I have reached the point that my expectations for elected officials is stunningly low.  I no longer expect or believe it is possible for them to do the type of honest self-reflection that is necessary for reconciliation.  I believe that self-reflection is almost always lost in a quest for power.  Further, I think the everyday American, those of us who are not in a position of authority or power, are on the brink of passing that threshold as well.  We have assigned blame exclusively on the other side while refusing to acknowledge any of the damaging behaviors on our own side, regardless of how they compare in size and scope to the wrongdoing we assign to the “other.”  We could argue all day about who is more guilty, who needs to go first and who is the bigger hypocrite.  But that is a losing conversation, and does nothing to move us closer to the path that we are called to as Christians. In American politics, I see Christians everyday who have made idols out of symbols and people, and even the Constitution.  We declare our rightness in the name of a God who has been completely forgotten in our quest for being right, attaining power and having the last word.  We have forgotten where our salvation comes from and in our quest to save our nation from the evils of the other side, we have forgotten the admonition of Jesus in the sermon on the Mount. He taught us to love our enemies, turn the other cheek and do not keep records of wrongdoing. And we have certainly forgotten what He called the greatest commandment — to love the Lord our God with all our hearts, minds, souls and strength, and to LOVE OUR NEIGHBOR AS OURSELVES.

Reconciliation will require that we first turn away from our idols and turn our hearts toward a greater truth, one that requires more of us, all of us.  I know this is an area that requires work.  I am appealing to my friends on both sides to join me in this work, because unless there are visible signs that we are unified in our commitment to a more peaceful future, I fear that neither side will bend.  “You go first” will never get us there.  Moving forward together in reconciliation is the only thing that will.  And yes, that means you have to accept that I WILL NOT see the issues the same way you do.  I will not concede to being a communist who wants to turn us into Venezuela any more than you will concede to being a fascist racist.  See how that works?  We both need to lay down those swords, even if we think they will protect us, and even if we believe they hold truth.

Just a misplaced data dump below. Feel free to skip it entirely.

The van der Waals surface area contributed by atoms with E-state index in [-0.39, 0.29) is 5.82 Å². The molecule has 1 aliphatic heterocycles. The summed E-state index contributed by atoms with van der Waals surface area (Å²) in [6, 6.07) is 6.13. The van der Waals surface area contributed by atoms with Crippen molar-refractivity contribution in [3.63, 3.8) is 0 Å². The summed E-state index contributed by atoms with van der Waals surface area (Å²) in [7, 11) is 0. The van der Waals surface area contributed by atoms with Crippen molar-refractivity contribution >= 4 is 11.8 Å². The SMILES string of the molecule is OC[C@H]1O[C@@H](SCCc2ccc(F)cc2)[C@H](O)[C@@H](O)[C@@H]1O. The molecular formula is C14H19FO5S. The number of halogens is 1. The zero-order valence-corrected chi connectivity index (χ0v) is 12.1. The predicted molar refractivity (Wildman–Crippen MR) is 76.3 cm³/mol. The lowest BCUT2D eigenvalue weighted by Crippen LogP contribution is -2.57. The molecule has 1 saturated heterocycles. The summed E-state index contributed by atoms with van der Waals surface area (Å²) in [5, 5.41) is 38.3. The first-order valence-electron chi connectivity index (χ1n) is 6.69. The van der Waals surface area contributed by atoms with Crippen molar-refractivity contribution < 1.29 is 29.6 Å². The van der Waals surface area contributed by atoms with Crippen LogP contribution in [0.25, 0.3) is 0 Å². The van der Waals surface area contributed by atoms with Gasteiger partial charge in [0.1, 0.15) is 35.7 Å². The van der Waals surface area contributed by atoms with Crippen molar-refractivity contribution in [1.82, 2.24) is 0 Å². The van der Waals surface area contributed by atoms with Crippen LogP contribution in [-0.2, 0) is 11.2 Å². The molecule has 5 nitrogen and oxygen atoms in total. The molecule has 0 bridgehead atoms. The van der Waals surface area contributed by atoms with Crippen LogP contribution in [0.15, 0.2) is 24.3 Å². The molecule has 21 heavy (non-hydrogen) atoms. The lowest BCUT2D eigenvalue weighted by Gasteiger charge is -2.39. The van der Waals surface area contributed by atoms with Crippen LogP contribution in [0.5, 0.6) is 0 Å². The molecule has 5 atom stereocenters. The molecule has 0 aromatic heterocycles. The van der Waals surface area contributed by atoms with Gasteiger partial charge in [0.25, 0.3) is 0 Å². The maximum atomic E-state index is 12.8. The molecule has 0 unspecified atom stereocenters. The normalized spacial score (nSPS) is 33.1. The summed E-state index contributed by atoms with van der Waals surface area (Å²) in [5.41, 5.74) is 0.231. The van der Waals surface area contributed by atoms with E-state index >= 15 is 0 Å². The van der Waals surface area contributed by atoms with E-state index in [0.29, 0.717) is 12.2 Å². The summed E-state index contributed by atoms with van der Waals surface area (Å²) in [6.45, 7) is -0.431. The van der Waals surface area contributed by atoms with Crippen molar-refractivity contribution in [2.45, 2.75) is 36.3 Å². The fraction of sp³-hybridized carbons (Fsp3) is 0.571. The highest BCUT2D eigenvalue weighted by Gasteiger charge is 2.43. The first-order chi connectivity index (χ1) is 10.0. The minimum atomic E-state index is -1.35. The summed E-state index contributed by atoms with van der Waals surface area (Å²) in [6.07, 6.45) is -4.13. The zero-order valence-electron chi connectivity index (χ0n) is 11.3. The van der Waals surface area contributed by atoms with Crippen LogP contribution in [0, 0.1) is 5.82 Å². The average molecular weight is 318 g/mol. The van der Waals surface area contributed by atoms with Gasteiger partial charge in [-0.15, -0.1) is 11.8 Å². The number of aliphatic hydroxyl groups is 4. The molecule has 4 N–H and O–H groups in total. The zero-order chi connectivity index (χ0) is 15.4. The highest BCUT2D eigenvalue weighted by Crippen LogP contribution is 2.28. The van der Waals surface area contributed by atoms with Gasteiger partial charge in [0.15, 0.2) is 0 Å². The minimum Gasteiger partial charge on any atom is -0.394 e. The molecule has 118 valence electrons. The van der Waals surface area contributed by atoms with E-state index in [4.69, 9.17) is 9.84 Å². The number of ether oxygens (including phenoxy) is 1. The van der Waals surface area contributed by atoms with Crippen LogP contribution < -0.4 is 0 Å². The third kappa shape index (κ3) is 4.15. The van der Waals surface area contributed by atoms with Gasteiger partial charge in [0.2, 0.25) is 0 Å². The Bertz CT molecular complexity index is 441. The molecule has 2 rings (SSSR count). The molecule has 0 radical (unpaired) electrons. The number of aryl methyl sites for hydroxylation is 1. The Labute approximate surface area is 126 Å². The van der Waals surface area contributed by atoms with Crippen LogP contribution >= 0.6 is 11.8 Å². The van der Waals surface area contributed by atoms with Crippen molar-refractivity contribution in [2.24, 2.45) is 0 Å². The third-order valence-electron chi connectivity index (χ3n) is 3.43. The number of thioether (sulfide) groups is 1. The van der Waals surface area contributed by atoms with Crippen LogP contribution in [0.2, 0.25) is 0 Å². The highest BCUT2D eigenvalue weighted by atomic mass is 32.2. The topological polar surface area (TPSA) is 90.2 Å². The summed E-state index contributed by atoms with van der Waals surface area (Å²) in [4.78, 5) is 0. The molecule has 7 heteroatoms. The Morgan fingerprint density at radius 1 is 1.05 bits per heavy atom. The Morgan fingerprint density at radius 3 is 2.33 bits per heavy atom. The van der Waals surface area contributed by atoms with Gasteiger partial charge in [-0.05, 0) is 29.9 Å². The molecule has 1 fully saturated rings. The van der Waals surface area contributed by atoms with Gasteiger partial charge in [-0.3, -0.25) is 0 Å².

What is happening now is not Christian, and it isn’t American.  As long as we believe that the only way to survive is to destroy the other side, we will be lost…lost as Christians and lost as Americans pursuing a common ideal. 

My prediction is that nobody is going to like this piece.  Those on my side will believe that I am asking them to ignore the wrongs of people who have done great harm. They will accuse me of both sides-ism. Those on the other side will think I am asking them to ignore the damage that my side has done and will do, and that I am pointing a finger and casting blame.  Neither of those things is my intent, but both may be true. I know that all of these words are meaningless if I am not wiling to start with me. And believe me, I feel the same resistance to bending as I’m sure many others will feel when reading this.  I am not asking any of us to throw away our values in the pursuit of peace. Reconciliation does not mean an absence of accountability or justice.  Reconciliation means that we agree to look forward together, even in the midst of the current conflict.  It means that we agree to hold our own sides accountable in the same way we demand accountability in the other side.  Are we capable of that? Am I?

I admit that MANY times in the last week, I have shouted in frustration at what I consider a “too little, too late” tone or statement made by officials who I think should have known better all along.  I point my finger and accuse them of softening their rhetoric out of political calculus rather than true accountability.  I see a grappling for power and the resulting speechmaking rankles me and sets my teeth on edge.  If I allow myself to pause, I ask myself how that aligns with the behavior and attitudes that I am called to.  Does God look at my stubbornness and wrongs in the same way?  Does He look at me when I am FINALLY expressing remorse and say, “too little, too late”?  I know the answer.  And I know I need to do better.

Remember that when God forgives, He wipes the slate clean, and when he invites us into a process of reconciliation with Him, He doesn’t first assign blame and a severity scale for our wrongdoing. But He does ask us to repent of OUR OWN wrongdoing.  In repenting, we are turning away from our own behavior that caused the hurt or the wrong.  The resulting reconciliation is the end of estrangement and represents wholeness.  And it always starts with an inward, rather than an outward view.